Another consideration with cost is that some lights run hotter than others—HIDs, for example—so they may require additional fans or an AC unit to cool down a grow space. Extra equipment means more electricity, also driving up your utility bill.
Other considerations when choosing a cannabis grow light
The typical homegrower will only need one or two lights. Most states limit grow amounts to 6 or 12 plants, and one or two lights should be plenty for that. If you plan on running two separate rooms, one for vegetative plants and one for flowering plants, you’ll need two lights.
Young and mature plants, or vegetative and flowering plants, respectively, like different types of light, and you can buy grow lights that target each spectrum. Commonly, growers using HIDs will use MH bulbs for vegetative plants and HPS bulbs for flowering. Some LEDs are also designed to target different light spectra.
LED grow lights need to be used properly to get the results, but if you know what to expect they pay you back with built-in cooling that allows a grower to hang their lights directly over their plants without worrying about fans, ducting or ballasts. They are easy on the electricity bill and don’t cause a lot of heat problems.
LEDs are often compared to HPS grow lights and each type of grow light has pros and cons for cannabis growers. Here’s the quick summary to help you decide whether LEDs are a good fit for you, and you can also read more deeply into the differences between LED and HPS here.
LEDs are plug-and-play which means you can plug them directly into a wall without a ballast
How Far to Keep from Plants: 24-38″ is the standard starting distance for the vegetative stage. You can move it to 18-20″ away in the flowering stage, or possibly even a few inches closer for light-loving strains.
LEDs vs Other Popular Cannabis Grow Lights
Since growers are getting such great results with these lights, and they come at surprisingly reasonable prices for LED grow lights, I knew I needed to highlight this company as our most recommended LED grow light!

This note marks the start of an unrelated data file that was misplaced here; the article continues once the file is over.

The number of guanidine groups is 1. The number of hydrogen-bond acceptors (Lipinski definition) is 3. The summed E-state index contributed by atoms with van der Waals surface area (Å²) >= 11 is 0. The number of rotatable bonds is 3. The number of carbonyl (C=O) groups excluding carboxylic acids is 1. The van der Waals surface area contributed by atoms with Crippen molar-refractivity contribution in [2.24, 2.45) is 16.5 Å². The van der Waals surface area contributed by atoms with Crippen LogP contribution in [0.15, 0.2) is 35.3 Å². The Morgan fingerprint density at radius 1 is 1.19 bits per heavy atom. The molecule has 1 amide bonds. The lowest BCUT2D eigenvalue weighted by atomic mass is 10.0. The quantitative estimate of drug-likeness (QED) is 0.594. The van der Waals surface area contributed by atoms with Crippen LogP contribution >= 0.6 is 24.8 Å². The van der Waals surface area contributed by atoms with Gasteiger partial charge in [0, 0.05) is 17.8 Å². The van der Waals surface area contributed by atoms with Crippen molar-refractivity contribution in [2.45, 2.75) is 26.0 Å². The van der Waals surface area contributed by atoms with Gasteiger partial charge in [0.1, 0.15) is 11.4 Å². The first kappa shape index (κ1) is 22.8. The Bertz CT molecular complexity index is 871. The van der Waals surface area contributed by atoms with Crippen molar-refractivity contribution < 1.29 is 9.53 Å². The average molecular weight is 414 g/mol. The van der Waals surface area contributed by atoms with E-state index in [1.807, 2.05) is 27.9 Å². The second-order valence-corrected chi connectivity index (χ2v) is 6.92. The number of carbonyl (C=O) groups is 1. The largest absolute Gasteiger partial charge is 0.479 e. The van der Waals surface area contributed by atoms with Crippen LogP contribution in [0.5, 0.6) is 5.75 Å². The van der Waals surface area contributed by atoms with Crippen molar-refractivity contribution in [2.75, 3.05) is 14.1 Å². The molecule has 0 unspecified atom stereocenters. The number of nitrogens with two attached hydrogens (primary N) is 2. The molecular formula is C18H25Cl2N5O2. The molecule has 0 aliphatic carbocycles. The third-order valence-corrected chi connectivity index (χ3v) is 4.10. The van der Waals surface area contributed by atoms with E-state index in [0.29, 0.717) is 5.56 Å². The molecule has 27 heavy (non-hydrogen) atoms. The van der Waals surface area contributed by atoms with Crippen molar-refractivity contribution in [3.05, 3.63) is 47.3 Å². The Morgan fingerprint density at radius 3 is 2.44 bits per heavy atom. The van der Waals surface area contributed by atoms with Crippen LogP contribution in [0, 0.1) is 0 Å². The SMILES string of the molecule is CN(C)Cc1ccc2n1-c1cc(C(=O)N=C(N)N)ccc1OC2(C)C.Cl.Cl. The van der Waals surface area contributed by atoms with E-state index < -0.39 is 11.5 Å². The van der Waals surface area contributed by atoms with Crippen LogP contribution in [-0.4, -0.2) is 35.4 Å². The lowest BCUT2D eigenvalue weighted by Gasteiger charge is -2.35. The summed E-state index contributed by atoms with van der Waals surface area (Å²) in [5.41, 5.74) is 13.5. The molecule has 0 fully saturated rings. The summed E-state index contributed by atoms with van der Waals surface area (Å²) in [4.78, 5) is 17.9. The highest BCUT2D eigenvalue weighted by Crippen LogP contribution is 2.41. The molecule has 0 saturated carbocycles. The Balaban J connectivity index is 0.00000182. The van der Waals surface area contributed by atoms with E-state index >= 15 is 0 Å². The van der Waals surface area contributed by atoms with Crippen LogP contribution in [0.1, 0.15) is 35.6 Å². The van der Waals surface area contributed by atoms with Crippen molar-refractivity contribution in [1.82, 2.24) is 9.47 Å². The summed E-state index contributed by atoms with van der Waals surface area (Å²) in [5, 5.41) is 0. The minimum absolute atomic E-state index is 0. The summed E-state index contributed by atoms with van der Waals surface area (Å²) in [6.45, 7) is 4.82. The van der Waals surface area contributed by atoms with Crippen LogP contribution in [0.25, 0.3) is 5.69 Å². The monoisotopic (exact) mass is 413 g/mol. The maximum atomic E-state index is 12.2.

In addition to discolored leaves, too much light can also “bleach” the tops of buds
Grow Space: 2.5×2.5’ coverage at 24” (suitable for vegetative stage) and 2×2’ coverage at 18” (suitable for flowering stage)
3 Main Types of LED Grow Lights
This cola was produced under a ViparSpectra PAR600 LED grow light
October 31, 2020 – LED grow light technology has been improving rapidly especially in the last 1-2 years. Although just about any LED grow light (even the worst ones) can grow good weed, some newer models developed specifically for cannabis are getting better yields, density, and plant growth rates than older and generic models. We are currently doing extensive testing between different LED grow lights to determine which are the “best”. Every grow light on this page gets great results (just look at the pictures to see what to expect) but I’d like to specifically point out certain LEDs where the newest models are beating expectations.
There is a big misconception in the industry stemming from the LED suppliers that the ability to have your LED lights so much closer to your crop will help increase production lower into the crop. This could not be further from the truth! When your light source is closer to the top of the canopy than the shadows created from the top layer of leaves are much bigger than if the light was further away. (Use a flashlight and make a shadow on a wall with your hand. Watch how the shadow grows as you get the light closer to your hand). Also, light penetration into the crop comes from the crossover between fixtures.
When it comes to building an ROI comparing LED versus HPS be careful with results that are supplied by manufacturers of only one type of light source. I have seen manufacturers on both sides of the argument manipulate numbers to favor their specific light source. Below is an outline of things to look out for when receiving an ROI comparing lighting technologies: